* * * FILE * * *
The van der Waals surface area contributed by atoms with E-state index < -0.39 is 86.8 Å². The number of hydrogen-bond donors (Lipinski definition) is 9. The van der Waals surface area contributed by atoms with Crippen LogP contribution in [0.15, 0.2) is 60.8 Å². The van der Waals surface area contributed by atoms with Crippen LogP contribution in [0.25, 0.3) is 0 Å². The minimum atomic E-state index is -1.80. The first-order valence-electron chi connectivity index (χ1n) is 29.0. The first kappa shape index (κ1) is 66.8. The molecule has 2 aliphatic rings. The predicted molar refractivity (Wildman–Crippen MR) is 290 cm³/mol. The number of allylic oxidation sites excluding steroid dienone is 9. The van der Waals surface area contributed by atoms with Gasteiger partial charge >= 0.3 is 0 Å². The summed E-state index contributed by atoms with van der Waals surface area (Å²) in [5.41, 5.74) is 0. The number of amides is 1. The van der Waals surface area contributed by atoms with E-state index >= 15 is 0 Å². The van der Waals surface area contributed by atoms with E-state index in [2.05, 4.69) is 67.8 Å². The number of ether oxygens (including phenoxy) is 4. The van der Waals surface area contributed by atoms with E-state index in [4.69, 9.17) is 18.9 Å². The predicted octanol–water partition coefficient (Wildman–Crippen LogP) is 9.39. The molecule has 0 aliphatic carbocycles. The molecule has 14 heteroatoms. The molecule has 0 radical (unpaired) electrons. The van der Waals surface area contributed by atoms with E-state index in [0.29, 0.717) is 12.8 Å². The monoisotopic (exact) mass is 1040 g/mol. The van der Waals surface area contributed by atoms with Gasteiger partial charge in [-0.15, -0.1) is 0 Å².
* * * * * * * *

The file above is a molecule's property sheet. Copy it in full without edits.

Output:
The van der Waals surface area contributed by atoms with E-state index < -0.39 is 86.8 Å². The number of hydrogen-bond donors (Lipinski definition) is 9. The van der Waals surface area contributed by atoms with Crippen LogP contribution in [0.15, 0.2) is 60.8 Å². The van der Waals surface area contributed by atoms with Crippen LogP contribution in [0.25, 0.3) is 0 Å². The minimum atomic E-state index is -1.80. The first-order valence-electron chi connectivity index (χ1n) is 29.0. The first kappa shape index (κ1) is 66.8. The molecule has 2 aliphatic rings. The predicted molar refractivity (Wildman–Crippen MR) is 290 cm³/mol. The number of allylic oxidation sites excluding steroid dienone is 9. The van der Waals surface area contributed by atoms with Gasteiger partial charge >= 0.3 is 0 Å². The summed E-state index contributed by atoms with van der Waals surface area (Å²) in [5.41, 5.74) is 0. The number of amides is 1. The van der Waals surface area contributed by atoms with E-state index >= 15 is 0 Å². The van der Waals surface area contributed by atoms with E-state index in [2.05, 4.69) is 67.8 Å². The number of ether oxygens (including phenoxy) is 4. The van der Waals surface area contributed by atoms with E-state index in [4.69, 9.17) is 18.9 Å². The predicted octanol–water partition coefficient (Wildman–Crippen LogP) is 9.39. The molecule has 0 aliphatic carbocycles. The molecule has 14 heteroatoms. The molecule has 0 radical (unpaired) electrons. The van der Waals surface area contributed by atoms with E-state index in [0.29, 0.717) is 12.8 Å². The monoisotopic (exact) mass is 1040 g/mol. The van der Waals surface area contributed by atoms with Gasteiger partial charge in [-0.15, -0.1) is 0 Å².